Is it more favourable to surrender than to hit 16 vs 10 at -1? I’m sure this info is on here somewhere, but I haven’t found it.

Thanks for the site and info

B

With 16vT, when surrender is available, surrender if the true count is -4 or higher, else hit.

When surrender is not available, stand at true count 0 or higher, else hit.

Thanks for the reply; can you explain why the -4 makes it favourable to surrender as opposed to hit? I thought a lower count would increase the player’s chances of getting winning hand.

Thanks so much!

B

Make sure you have the right direction of decisions here…

With really bad counts of -5 or worse you should hit (even if surrender is allowed). Because of the bad count, you have a better chance of hitting without busting, although that is offset by the fact that the dealer is also less likely to bust.

At counts of -4 to just under zero, it’s better to hit than stand, but both are worse than surrender’s guaranteed loss of half your bet. So if allowed, surrender.

Once you get to true zero or a plus count, standing becomes better than hitting, but again both are inferior to surrender if it is available. I assume much of that loss rate is due to the increased chance the dealer has a pat hand in plus counts.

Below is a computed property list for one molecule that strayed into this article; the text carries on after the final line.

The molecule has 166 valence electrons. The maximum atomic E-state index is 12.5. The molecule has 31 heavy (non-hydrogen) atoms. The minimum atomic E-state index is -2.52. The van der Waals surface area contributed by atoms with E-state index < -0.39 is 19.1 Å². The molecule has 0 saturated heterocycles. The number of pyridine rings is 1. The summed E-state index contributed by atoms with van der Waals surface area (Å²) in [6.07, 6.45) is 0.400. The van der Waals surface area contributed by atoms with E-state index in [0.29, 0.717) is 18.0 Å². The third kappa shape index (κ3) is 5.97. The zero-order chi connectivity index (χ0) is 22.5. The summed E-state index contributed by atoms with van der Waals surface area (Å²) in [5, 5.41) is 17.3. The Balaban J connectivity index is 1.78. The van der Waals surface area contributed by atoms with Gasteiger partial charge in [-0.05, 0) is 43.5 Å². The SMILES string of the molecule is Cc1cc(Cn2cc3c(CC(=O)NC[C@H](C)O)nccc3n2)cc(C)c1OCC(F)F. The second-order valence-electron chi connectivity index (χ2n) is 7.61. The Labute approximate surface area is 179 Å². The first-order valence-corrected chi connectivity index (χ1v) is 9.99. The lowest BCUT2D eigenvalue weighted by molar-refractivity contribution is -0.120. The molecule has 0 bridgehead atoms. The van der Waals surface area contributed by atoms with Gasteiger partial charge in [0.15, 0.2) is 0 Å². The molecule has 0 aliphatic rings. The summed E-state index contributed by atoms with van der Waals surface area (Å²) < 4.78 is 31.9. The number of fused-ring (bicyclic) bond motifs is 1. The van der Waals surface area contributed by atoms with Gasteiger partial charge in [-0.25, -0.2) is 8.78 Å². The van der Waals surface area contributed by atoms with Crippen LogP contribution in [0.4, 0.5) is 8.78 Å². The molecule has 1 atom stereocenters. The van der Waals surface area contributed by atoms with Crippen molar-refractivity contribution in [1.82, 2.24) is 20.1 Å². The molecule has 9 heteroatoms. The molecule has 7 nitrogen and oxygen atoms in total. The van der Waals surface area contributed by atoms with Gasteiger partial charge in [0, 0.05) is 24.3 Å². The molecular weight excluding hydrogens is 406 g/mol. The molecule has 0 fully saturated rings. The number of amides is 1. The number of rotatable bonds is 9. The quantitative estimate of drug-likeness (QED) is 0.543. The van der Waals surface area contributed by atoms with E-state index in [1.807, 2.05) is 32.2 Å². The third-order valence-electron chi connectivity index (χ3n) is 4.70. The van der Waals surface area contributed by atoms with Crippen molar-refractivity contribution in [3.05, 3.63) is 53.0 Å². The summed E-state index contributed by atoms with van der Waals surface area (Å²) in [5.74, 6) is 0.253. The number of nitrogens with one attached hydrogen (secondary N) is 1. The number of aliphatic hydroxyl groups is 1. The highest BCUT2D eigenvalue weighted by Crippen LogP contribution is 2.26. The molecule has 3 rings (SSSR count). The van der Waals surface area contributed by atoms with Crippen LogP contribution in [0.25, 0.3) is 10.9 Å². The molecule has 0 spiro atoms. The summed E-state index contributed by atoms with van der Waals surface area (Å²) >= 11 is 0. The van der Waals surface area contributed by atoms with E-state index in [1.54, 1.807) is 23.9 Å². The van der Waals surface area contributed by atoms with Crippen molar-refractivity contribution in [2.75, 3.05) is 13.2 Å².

Most of my play has been in two-deck games without surrender available, so I rarely played games where I could use dual indexes with one for surrender and one for hit/stand. As a result, I actually never bothered learning the surrender indexes!

thanks- great clarity and information. A last question- basic strategy (6 Decks, S17, DA2, DAS, No surrender) says hit 16 vs 10, but here the variation is to stand on it once the count is zero or higher. Can you explain this just a bit? Everything else I’ve read on blackjack confirms your basic strategy chart.

Thanks again

Ben

I assume you are asking why basic strategy says to hit 16vT, but Hi-Lo strategy is to stand when the count is zero (or better). Well, 16vT is a very close call in basic strategy. If you’re dealt (T,6) vs T off the top of a freshly shuffled shoe, notice that the running count is actually -1 now. That’s enough to swing the decision. That is why basic strategy says to hit, even though the card counting index is zero. Yes, it’s a common point of confusion.

It gets even crazier when you look at the confusing possibility when surrender is available. See 16vT.